In 1992, Creator/JossWhedon wrote a [[Film/BuffyTheVampireSlayer largely forgotten film]] with a {{postmodern}} spin on a bog standard trope: the fragile (and doomed) blonde cheerleader attacked by monsters in a dark alley; in contrast, Buffy scared monsters into becoming afraid of meeting ''her'' in dark alleys. Since Whedon, a mere writer, [[ExecutiveMeddling lacked creative control]] over his work, he viewed the actual film as a disappointment. Not wanting the character and overall concept to go to waste, and given the opportunity to re-visit it as a television series, Joss wasted no time in saying "yes". In 1997, the fledgling [[Creator/TheWB WB]] network took ''Buffy The Vampire Slayer'' and [[ObligatoryJoke raised it from the dead]] with an abbreviated first season. The pilot treated the motion picture as originally ''scripted'' (not [[BroadStrokes the film that resulted]]) as canon: Buffy Summers is the "[[TheChosenOne Slayer]]," the most recent in a line of girls -- one chosen every generation -- given mystical strength and other powers to confront the ghouls that stalk the night. Buffy, hoping to elude her Slayer responsibilities (and the authorities after burning down the high school's gym), transfers to Sunnydale, a sleepy town in Southern California. Forming a tight-knit group of friends, Buffy continues battling evil--often couched in terms youths can relate to, like reptilian authority figures or suddenly-soulless boyfriends--while juggling her double life as a carefree schoolgirl. That last part is easier than it sounds, as Sunnydale's adults are too wrapped up in lawn care ([[StepfordSuburbia and denial]]) to acknowledge the evil brewing right under their feet. The show didn't exactly light the world on fire in its first season, but did garner enough critical acclaim to attract viewers by year two. However, ''Buffy'' (and ''{{Series/Angel}}'') were ''not'' inexpensive shows to produce, and neither were expected to grow beyond their cult demographic. Although WB attempted to shove ''Buffy'' off the air in 2001, it was picked up by {{Creator/UPN}} in time for Seasons Six and Seven. The jump was heralded by Buffy's literal death and resurrection, along with a ratings-grabbing [[https://www.youtube.com/watch?v=7mRsITLBUvg ad campaign.]] The show pioneered the HalfArcSeason, with a singular villain behind that year's events, and [[{{Foreshadowing}} signposted]] a few major plot developments months (and even ''years'') in advance. Perhaps most surprisingly, the central cast grew like kudzu, with even [[AscendedExtra walk-on roles]] getting a dose of character development much later on... Just in time for Joss to kill them off, alas.
to:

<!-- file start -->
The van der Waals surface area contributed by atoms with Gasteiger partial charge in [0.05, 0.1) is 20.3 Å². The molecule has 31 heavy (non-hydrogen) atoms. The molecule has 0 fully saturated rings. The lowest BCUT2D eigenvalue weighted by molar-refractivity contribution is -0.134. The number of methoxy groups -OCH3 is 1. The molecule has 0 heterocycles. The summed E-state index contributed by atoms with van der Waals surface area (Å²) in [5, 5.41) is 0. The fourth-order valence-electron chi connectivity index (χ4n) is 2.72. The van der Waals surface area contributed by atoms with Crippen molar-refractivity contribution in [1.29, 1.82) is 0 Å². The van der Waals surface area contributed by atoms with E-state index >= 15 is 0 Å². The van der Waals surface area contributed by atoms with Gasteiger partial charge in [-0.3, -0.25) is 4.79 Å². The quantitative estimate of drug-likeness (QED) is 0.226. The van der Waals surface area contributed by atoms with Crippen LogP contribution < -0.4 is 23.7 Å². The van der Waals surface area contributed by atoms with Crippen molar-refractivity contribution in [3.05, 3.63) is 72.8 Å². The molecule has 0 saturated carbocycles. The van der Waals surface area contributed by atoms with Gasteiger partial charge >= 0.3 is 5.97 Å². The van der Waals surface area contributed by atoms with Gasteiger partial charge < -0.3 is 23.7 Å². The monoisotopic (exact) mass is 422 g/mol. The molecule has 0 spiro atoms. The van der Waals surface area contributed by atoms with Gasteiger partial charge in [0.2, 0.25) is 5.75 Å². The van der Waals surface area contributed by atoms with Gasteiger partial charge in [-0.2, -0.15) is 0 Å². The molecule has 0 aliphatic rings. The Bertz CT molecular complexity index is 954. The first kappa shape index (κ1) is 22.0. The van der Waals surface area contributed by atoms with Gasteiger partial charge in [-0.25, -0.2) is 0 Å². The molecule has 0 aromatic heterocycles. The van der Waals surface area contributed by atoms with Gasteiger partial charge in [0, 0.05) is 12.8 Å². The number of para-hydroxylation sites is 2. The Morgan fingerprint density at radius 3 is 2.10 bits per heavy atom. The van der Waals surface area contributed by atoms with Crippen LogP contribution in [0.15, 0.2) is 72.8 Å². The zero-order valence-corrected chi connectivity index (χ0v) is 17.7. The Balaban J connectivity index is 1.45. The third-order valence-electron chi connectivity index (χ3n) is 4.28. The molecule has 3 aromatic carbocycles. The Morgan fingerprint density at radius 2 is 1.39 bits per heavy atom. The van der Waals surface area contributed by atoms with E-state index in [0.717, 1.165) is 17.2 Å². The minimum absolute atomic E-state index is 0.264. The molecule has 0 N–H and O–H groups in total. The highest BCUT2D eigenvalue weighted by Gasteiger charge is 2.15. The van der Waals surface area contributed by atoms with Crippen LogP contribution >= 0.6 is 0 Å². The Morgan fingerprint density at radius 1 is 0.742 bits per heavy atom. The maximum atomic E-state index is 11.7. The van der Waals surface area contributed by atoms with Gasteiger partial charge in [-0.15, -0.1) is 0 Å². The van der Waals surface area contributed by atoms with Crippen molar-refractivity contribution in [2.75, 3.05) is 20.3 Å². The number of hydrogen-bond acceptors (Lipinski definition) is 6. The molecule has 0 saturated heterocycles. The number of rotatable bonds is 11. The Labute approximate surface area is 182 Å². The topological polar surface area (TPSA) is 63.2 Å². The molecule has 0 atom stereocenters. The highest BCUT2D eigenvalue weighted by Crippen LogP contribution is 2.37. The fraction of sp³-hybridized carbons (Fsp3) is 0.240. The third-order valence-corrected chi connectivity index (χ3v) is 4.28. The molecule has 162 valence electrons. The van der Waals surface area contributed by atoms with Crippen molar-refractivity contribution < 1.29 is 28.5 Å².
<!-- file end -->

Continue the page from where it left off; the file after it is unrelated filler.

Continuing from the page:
In 1992, Creator/JossWhedon wrote a [[Film/BuffyTheVampireSlayer largely forgotten film]] with a {{postmodern}} spin on about a bog standard trope: the fragile (and doomed) blonde cheerleader attacked by monsters in a dark alley; alley. In a {{postmodern}} twist, the "Slayer" -- the most recent in contrast, Buffy scared a line of warrior women picked by fate -- has the power to make monsters into becoming afraid of meeting ''her'' in dark alleys. Since Whedon, a mere writer, [[ExecutiveMeddling lacked creative control]] over his work, he viewed the actual film as a disappointment. Not wanting the character and overall concept to go to waste, and given the opportunity to re-visit it as a television series, Joss he wasted no time in saying "yes". In 1997, the fledgling [[Creator/TheWB WB]] network took ''Buffy The Vampire Slayer'' and [[ObligatoryJoke raised it ''Buffy'' from the dead]] dead with an abbreviated first season. The pilot treated treats the motion picture as originally ''scripted'' ''[[BroadStrokes scripted]]'' (not [[BroadStrokes the film that resulted]]) resulted) as canon: Buffy Summers is the "[[TheChosenOne Slayer]]," the most recent in a line of girls -- one chosen every generation -- given mystical strength and other powers to confront the ghouls that stalk the night. Buffy, hoping to elude her Slayer responsibilities (and the authorities after burning down the high school's gym), transfers to Sunnydale, a sleepy town in Southern California. Forming a tight-knit group of friends, Buffy continues battling evil--often couched in terms youths can relate to, like reptilian authority figures or suddenly-soulless boyfriends--while to battle hellspawn while juggling her double life as a carefree schoolgirl. That last part is easier than it sounds, as Sunnydale's adults are too wrapped up in lawn care ([[StepfordSuburbia and denial]]) to acknowledge the evil brewing right under their feet. feet. Given that the demons on ''Buffy'' are walking metaphors for existing evils -- reptilian authority figures, suddenly-soulless boyfriends, and so on -- the B-horror trappings take on an entirely new meaning, usually with a sly feminist wink inserted. The show didn't exactly light the world on fire in its first season, but did garner enough critical acclaim to attract viewers by year two. However, ''Buffy'' (and ''{{Series/Angel}}'') were ''not'' inexpensive shows to produce, and neither were expected to grow beyond their cult demographic. Although WB attempted to shove ''Buffy'' off the air in 2001, it was picked up by {{Creator/UPN}} in time for Seasons Six Season 6 and Seven.7. The jump was heralded by Buffy's literal death and resurrection, along with a ratings-grabbing [[https://www.youtube.com/watch?v=7mRsITLBUvg ad campaign.]] The show pioneered the HalfArcSeason, with a singular villain behind that year's events, and [[{{Foreshadowing}} signposted]] signposted a few major plot developments months (and even ''years'') in advance. Perhaps most surprisingly, the central cast grew like kudzu, with even [[AscendedExtra walk-on roles]] getting a dose of character development much later on... Just in time for Joss to kill them off, alas.